In the absence of weight loss, exercise training does not improve adipokines or oxidative stress in overweight children

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Abstract

The aim of the present study was to examine the effect of exercise training on adipokines, inflammatory markers, and oxidative stress in overweight children. Nineteen overweight children were randomly assigned to an aerobic exercise training or sedentary control group for 8 weeks. Measurements included peak oxygen uptake (V ̇o2max), body weight and composition, adipokines (C-reactive protein, interleukin 6, tumor necrosis factor α, adiponectin, leptin, and resistin), and oxidative stress (8-isoprostane). There were no differences between groups for change in body weight or composition over the 8 weeks. Exercise training improved V ̇o2max (exercise group, 1.64 ± 0.13 to 1.85 ± 0.17L/min vs control group, 1.83 ± 0.12 to 1.60 ± 0.13 L/min, P < .05) but did not change any of the measured adipokines or the marker of systemic oxidative stress, 8-isoprostane. These data suggest that in the absence of weight loss, exercise training alone does not improve the adipokine profile or levels of oxidative stress in overweight children.

Original languageEnglish (US)
Pages (from-to)1005-1009
Number of pages5
JournalMetabolism: clinical and experimental
Volume56
Issue number7
DOIs
StatePublished - Jul 1 2007

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Adipokines
Weight Loss
8-epi-prostaglandin F2alpha
Oxidative Stress
Exercise
Body Composition
Resistin
Control Groups
Adiponectin
Leptin
C-Reactive Protein
Interleukin-6
Tumor Necrosis Factor-alpha
Body Weight
Oxygen

Cite this

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title = "In the absence of weight loss, exercise training does not improve adipokines or oxidative stress in overweight children",
abstract = "The aim of the present study was to examine the effect of exercise training on adipokines, inflammatory markers, and oxidative stress in overweight children. Nineteen overweight children were randomly assigned to an aerobic exercise training or sedentary control group for 8 weeks. Measurements included peak oxygen uptake (V ̇o2max), body weight and composition, adipokines (C-reactive protein, interleukin 6, tumor necrosis factor α, adiponectin, leptin, and resistin), and oxidative stress (8-isoprostane). There were no differences between groups for change in body weight or composition over the 8 weeks. Exercise training improved V ̇o2max (exercise group, 1.64 ± 0.13 to 1.85 ± 0.17L/min vs control group, 1.83 ± 0.12 to 1.60 ± 0.13 L/min, P < .05) but did not change any of the measured adipokines or the marker of systemic oxidative stress, 8-isoprostane. These data suggest that in the absence of weight loss, exercise training alone does not improve the adipokine profile or levels of oxidative stress in overweight children.",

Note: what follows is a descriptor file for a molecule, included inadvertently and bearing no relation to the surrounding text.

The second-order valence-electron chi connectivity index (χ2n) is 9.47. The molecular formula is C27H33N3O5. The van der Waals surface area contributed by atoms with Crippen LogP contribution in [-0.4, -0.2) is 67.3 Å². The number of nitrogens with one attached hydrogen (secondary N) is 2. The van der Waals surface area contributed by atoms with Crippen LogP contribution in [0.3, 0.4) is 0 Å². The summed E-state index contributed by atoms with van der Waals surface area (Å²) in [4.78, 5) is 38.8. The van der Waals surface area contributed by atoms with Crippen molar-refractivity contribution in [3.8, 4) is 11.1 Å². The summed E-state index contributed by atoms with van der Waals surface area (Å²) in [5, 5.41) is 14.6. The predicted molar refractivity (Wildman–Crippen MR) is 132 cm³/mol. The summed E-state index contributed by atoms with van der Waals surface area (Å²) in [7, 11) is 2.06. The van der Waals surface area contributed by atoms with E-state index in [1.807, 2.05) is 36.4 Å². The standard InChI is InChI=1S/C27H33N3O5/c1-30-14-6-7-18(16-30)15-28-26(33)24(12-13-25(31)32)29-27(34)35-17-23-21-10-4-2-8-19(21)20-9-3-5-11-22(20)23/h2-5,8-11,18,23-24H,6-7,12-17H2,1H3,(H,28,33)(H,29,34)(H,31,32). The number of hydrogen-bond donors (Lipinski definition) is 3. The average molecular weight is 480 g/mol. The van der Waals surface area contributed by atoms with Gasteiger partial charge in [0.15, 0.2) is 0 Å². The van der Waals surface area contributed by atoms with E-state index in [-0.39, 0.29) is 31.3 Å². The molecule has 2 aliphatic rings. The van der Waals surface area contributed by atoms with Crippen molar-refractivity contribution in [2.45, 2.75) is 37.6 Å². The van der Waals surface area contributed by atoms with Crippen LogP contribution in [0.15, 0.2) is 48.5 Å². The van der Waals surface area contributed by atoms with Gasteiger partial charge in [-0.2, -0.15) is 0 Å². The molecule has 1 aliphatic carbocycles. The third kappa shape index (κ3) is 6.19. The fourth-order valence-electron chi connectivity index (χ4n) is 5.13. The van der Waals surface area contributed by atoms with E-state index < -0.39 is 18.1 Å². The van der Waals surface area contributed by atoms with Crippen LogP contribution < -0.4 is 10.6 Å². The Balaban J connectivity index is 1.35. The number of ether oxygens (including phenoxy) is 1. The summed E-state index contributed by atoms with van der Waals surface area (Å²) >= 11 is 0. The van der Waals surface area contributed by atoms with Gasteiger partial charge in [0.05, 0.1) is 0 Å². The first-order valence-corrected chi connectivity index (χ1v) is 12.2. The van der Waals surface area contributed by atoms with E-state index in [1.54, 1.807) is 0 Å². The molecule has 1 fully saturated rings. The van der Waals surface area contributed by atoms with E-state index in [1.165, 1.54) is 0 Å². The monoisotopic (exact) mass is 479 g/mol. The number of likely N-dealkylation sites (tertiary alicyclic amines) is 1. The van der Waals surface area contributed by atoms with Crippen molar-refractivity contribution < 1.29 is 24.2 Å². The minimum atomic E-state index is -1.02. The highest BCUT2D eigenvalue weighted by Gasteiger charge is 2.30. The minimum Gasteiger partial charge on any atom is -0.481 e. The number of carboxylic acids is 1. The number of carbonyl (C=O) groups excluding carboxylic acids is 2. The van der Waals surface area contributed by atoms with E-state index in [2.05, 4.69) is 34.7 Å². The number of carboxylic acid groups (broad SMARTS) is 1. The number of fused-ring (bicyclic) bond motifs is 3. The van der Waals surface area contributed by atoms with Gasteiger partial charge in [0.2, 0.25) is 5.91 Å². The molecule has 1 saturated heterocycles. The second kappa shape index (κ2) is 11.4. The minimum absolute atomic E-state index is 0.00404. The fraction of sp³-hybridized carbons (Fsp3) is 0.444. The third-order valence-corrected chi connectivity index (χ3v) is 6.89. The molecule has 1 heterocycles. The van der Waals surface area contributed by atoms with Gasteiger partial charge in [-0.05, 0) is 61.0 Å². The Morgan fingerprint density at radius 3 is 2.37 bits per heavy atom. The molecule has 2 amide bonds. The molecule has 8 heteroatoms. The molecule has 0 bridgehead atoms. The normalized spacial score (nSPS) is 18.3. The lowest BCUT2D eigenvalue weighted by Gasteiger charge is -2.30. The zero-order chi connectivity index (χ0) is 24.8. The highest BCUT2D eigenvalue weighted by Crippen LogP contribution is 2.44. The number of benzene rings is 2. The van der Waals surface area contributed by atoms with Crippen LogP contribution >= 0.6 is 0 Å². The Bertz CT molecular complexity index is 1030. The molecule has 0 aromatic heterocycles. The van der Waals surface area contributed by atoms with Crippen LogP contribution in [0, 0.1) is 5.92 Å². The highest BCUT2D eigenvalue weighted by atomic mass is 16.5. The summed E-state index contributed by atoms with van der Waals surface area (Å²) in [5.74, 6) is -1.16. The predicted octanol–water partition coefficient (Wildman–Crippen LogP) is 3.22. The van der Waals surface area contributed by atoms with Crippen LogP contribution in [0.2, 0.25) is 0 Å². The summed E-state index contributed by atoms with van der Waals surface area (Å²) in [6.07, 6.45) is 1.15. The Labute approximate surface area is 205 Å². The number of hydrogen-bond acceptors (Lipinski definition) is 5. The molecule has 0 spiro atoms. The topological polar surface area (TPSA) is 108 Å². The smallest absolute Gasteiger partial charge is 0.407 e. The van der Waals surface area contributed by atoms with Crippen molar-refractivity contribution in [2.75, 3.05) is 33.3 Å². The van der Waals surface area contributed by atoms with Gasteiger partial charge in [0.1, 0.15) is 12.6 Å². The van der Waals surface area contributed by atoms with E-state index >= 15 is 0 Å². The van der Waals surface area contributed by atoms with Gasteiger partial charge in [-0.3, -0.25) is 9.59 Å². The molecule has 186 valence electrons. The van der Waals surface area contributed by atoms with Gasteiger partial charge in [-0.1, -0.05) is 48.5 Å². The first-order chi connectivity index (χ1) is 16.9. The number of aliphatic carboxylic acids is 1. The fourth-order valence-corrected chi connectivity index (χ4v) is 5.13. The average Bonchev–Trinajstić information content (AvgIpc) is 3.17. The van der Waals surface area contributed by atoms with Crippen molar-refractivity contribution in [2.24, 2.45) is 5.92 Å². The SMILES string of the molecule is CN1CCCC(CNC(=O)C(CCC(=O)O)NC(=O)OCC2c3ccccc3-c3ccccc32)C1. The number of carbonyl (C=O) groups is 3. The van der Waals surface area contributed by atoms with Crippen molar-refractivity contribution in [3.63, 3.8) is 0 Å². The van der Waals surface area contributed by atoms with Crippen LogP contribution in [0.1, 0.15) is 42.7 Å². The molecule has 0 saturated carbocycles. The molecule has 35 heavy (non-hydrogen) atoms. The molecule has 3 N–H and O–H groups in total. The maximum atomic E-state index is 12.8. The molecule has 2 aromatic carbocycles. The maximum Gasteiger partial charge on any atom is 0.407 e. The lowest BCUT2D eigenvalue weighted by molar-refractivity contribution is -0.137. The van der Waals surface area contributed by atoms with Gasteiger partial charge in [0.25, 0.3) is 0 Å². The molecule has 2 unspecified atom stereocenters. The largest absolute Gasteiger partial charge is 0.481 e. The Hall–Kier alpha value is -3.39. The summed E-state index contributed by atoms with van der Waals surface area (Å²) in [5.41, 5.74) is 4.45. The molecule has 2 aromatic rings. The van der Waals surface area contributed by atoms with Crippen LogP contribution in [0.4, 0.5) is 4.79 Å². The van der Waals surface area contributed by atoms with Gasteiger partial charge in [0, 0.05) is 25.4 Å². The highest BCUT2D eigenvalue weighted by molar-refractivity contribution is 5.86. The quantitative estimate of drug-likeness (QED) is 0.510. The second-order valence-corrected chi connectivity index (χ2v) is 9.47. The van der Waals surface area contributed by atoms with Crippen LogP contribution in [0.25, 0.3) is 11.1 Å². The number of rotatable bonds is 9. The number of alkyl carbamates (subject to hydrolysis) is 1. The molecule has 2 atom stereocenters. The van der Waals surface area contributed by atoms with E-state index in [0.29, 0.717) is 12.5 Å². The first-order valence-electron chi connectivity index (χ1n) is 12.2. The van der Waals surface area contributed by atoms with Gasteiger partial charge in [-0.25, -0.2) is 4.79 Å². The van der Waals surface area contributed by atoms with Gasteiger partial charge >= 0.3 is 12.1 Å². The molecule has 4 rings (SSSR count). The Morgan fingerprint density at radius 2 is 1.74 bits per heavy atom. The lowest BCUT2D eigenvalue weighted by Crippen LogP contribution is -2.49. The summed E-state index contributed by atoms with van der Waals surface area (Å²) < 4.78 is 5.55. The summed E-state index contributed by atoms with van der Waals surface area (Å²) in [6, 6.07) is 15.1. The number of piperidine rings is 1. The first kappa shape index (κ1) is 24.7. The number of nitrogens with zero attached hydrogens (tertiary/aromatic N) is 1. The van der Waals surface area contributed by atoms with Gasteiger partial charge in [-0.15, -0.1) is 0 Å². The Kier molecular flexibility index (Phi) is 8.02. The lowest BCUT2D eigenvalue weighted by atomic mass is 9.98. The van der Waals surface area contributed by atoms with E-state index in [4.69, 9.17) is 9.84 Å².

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N2 - The aim of the present study was to examine the effect of exercise training on adipokines, inflammatory markers, and oxidative stress in overweight children. Nineteen overweight children were randomly assigned to an aerobic exercise training or sedentary control group for 8 weeks. Measurements included peak oxygen uptake (V ̇o2max), body weight and composition, adipokines (C-reactive protein, interleukin 6, tumor necrosis factor α, adiponectin, leptin, and resistin), and oxidative stress (8-isoprostane). There were no differences between groups for change in body weight or composition over the 8 weeks. Exercise training improved V ̇o2max (exercise group, 1.64 ± 0.13 to 1.85 ± 0.17L/min vs control group, 1.83 ± 0.12 to 1.60 ± 0.13 L/min, P < .05) but did not change any of the measured adipokines or the marker of systemic oxidative stress, 8-isoprostane. These data suggest that in the absence of weight loss, exercise training alone does not improve the adipokine profile or levels of oxidative stress in overweight children.

AB - The aim of the present study was to examine the effect of exercise training on adipokines, inflammatory markers, and oxidative stress in overweight children. Nineteen overweight children were randomly assigned to an aerobic exercise training or sedentary control group for 8 weeks. Measurements included peak oxygen uptake (V ̇o2max), body weight and composition, adipokines (C-reactive protein, interleukin 6, tumor necrosis factor α, adiponectin, leptin, and resistin), and oxidative stress (8-isoprostane). There were no differences between groups for change in body weight or composition over the 8 weeks. Exercise training improved V ̇o2max (exercise group, 1.64 ± 0.13 to 1.85 ± 0.17L/min vs control group, 1.83 ± 0.12 to 1.60 ± 0.13 L/min, P < .05) but did not change any of the measured adipokines or the marker of systemic oxidative stress, 8-isoprostane. These data suggest that in the absence of weight loss, exercise training alone does not improve the adipokine profile or levels of oxidative stress in overweight children.

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